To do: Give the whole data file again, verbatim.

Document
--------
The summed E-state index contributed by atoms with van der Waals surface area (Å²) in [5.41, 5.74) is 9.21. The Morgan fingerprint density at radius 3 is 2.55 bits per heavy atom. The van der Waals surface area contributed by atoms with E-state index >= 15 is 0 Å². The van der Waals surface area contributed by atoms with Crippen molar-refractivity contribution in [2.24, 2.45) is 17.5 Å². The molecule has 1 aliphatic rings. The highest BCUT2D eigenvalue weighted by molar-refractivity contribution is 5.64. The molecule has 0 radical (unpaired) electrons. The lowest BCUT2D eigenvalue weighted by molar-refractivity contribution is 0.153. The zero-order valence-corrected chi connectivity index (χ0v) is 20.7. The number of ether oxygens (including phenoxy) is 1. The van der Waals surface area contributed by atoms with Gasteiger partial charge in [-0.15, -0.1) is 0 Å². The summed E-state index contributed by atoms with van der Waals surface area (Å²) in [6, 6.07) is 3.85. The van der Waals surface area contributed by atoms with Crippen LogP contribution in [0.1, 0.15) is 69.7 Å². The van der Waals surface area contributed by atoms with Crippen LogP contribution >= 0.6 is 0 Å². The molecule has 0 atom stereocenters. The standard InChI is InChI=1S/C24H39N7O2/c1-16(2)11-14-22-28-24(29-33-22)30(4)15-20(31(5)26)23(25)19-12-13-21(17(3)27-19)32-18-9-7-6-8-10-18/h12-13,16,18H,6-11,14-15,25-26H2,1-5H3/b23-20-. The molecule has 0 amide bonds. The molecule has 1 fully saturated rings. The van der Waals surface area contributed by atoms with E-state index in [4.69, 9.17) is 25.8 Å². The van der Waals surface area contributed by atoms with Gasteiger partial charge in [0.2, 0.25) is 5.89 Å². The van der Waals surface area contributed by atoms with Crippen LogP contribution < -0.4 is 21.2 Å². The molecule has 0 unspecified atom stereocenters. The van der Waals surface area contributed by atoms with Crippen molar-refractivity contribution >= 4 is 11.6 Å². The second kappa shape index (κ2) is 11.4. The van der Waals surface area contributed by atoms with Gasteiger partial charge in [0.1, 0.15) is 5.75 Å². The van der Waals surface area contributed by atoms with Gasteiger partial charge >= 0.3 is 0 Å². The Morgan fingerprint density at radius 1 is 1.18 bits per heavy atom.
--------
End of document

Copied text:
The summed E-state index contributed by atoms with van der Waals surface area (Å²) in [5.41, 5.74) is 9.21. The Morgan fingerprint density at radius 3 is 2.55 bits per heavy atom. The van der Waals surface area contributed by atoms with E-state index >= 15 is 0 Å². The van der Waals surface area contributed by atoms with Crippen molar-refractivity contribution in [2.24, 2.45) is 17.5 Å². The molecule has 1 aliphatic rings. The highest BCUT2D eigenvalue weighted by molar-refractivity contribution is 5.64. The molecule has 0 radical (unpaired) electrons. The lowest BCUT2D eigenvalue weighted by molar-refractivity contribution is 0.153. The zero-order valence-corrected chi connectivity index (χ0v) is 20.7. The number of ether oxygens (including phenoxy) is 1. The van der Waals surface area contributed by atoms with Gasteiger partial charge in [-0.15, -0.1) is 0 Å². The summed E-state index contributed by atoms with van der Waals surface area (Å²) in [6, 6.07) is 3.85. The van der Waals surface area contributed by atoms with Crippen LogP contribution in [0.1, 0.15) is 69.7 Å². The van der Waals surface area contributed by atoms with Crippen LogP contribution >= 0.6 is 0 Å². The molecule has 0 atom stereocenters. The standard InChI is InChI=1S/C24H39N7O2/c1-16(2)11-14-22-28-24(29-33-22)30(4)15-20(31(5)26)23(25)19-12-13-21(17(3)27-19)32-18-9-7-6-8-10-18/h12-13,16,18H,6-11,14-15,25-26H2,1-5H3/b23-20-. The molecule has 0 amide bonds. The molecule has 1 fully saturated rings. The van der Waals surface area contributed by atoms with E-state index in [4.69, 9.17) is 25.8 Å². The van der Waals surface area contributed by atoms with Gasteiger partial charge in [0.2, 0.25) is 5.89 Å². The van der Waals surface area contributed by atoms with Crippen LogP contribution < -0.4 is 21.2 Å². The molecule has 0 unspecified atom stereocenters. The van der Waals surface area contributed by atoms with Crippen molar-refractivity contribution >= 4 is 11.6 Å². The second kappa shape index (κ2) is 11.4. The van der Waals surface area contributed by atoms with Gasteiger partial charge in [0.1, 0.15) is 5.75 Å². The van der Waals surface area contributed by atoms with Gasteiger partial charge >= 0.3 is 0 Å². The Morgan fingerprint density at radius 1 is 1.18 bits per heavy atom.